Subscribe to Our Newsletter

Email:
YouTube Facebook Twitter

News at Brighter Green

Brighter Green Associate Wanqing Zhou interviewed by Our Hen House 7/23/14

Brighter Green Associate Wanqing Zhou was interviewed by Our Hen House on Brighter Green's What's For Dinner? and China screening tour in June and July 2014.

Brighter Green and Partner Global Forest Coalition Published in "Square Brackets" 7/1/14

Brighter Green and partner Global Forest Coalition published their article "Implementing Aichi Target 3 in the livestock sector" in "Square Brackets: CBD Newsletter for Civil Society".

Brighter Green Releases June 2014 Newsletter 6/27/14

Brighter Green releases its June 2014 newsletter highlighting achievements and events in the first part of 2014. You can view the newsletter here.

Brighter Green Launches "What's For Dinner?" China Screening Tour 6/15/14

Brighter Green launches the China tour of the short documentary film "What's For Dinner?". The film is screened in multiple cities through July 2014 and provinces including Beijing, Shanghai, and Zhejiang province. To learn more please click here.

Brighter Green Presents at the Global Research Forum on Sustainable Production and Consumption 6/11/14

Brighter Green Associate Wanqing Zhou presented her paper, "The Triangle: Factory Farming in the U.S., China and Brazil" in Shanghai, China at the Global Research Forum on Production and Consumption.

BG Partner Global Forest Coalition Releases Paraguayan Case Study 5/22/14

Brighter Green partner Global Forest Coalition publishes Paraguayan case study on the environmental and social impacts of unsustainable livestock and soybean production.

Brighter Green and Global Forest Coalition New Report and Briefing Paper 5/22/14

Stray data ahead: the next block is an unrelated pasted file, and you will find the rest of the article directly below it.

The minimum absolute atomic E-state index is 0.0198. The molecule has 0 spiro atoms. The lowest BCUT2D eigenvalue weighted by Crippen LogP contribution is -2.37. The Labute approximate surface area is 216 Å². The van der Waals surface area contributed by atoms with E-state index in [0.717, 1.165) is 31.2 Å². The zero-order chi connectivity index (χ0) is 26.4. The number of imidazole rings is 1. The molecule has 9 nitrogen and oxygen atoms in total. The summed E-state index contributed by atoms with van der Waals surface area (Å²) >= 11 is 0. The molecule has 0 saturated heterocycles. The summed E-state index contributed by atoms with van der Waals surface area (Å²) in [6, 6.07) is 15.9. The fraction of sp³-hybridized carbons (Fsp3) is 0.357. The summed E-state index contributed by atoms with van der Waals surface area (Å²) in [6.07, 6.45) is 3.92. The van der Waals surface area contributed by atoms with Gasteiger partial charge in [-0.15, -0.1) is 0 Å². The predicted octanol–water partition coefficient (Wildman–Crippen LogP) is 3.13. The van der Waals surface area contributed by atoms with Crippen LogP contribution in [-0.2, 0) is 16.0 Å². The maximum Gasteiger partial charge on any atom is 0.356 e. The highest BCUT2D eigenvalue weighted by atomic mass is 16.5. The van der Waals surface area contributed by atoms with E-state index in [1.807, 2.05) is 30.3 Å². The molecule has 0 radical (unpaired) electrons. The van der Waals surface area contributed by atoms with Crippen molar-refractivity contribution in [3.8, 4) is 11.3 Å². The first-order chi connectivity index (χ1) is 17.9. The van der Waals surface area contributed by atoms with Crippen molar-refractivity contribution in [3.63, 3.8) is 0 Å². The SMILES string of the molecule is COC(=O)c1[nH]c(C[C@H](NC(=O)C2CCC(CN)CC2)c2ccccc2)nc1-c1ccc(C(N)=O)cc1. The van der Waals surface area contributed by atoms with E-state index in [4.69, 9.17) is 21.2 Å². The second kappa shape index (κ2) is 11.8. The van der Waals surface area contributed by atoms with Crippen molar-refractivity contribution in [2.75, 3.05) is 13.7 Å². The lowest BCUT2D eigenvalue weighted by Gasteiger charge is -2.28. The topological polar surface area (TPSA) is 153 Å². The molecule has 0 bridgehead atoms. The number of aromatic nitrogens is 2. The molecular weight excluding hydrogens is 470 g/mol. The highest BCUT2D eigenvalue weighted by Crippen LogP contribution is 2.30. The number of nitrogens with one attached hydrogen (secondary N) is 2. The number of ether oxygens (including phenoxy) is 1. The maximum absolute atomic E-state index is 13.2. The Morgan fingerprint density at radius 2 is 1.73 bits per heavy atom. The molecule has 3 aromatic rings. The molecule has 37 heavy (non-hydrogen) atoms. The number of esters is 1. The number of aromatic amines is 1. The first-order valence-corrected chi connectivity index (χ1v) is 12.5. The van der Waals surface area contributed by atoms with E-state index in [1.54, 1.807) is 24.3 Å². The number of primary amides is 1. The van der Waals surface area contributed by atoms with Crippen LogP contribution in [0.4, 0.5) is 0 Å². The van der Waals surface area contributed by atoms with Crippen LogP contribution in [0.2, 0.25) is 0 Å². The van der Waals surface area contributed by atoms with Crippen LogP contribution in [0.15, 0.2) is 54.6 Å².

Brighter Green and the Global Forest Coalition announce the release of a new report and briefing paper on redirecting government support for unsustainable livestock production as the key to biodiversity conservation.

Brighter Green Appears in the Scientific American Magazine 5/20/14

The Scientific American article "China's Appetite for Meat Swells, Along with Climate Changing Pollution" references Brighter Green research as well as quotes Executive Director Mia MacDonald and Associate Wanqing Zhou.

What's For Dinner? Page on Icarus Website 5/9/14

Brighter Green's short documentary film What's For Dinner? is now featured on Icarus Films' website, WFD's North American distributor. Visit the website for more information on screening or purchasing the film.

Brighter Green Releases Policy Brief of "Beyond the Pail: the Emergence of Industrialized Dairy Systems in Asia" 4/28/14

Brighter Green released the policy brief for the most recent policy paper, Beyond the Pail: the Emergence of Industrialized Dairy Systems in Asia. The brief, available here, provides a succinct summary of the paper and recommendations.

Brighter Green's film What's For Dinner? to be featured in the Environmental Film Festival in the Nation’s Capital 3/21/14

Brighter Green's short film What's For Dinner? was recently selected to appear in the Environmental Film Festival in the Nation’s Capital. It appeared on March 19th at 12PM in the Woodrow Wilson International Center for Scholars, along with a discussion partnering with the China Environment Forum.

Associate Sangamithra Iyer Publishes eBook 3/5/14

Brighter Green Associate Sangamithra Iyer publishes an eBook entitled The Lines We Draw distributed by Hen Press, the publishing arm of Our Hen House. The book explores the boundaries — physical, biological, and ethical — evolved out of a conversation with the late Dr. Alfred Prince, a hepatitis researcher, about the use of chimpanzees in medical research, and is expanded into a larger discussion about ethics.

View News Archive

RSS

It's World Food Day

October 16, 2012 3:16pm
Filed under:

Shape of things to come? Nairobi KFC, the first in East Africa

Note: this blog was published originally on FoodDay.org for World Food Day. Food Day is October 24, 2012.

It was an astounding sight: a huge image of a beaming Colonel Sanders. The jacaranda tree in front of the shopping plaza made clear that I was in Nairobi, Kenya’s capital city, and not a garden variety U.S. strip mall. This was the first KFC in East Africa and, the newspapers said, lines stretched around the corner on opening day.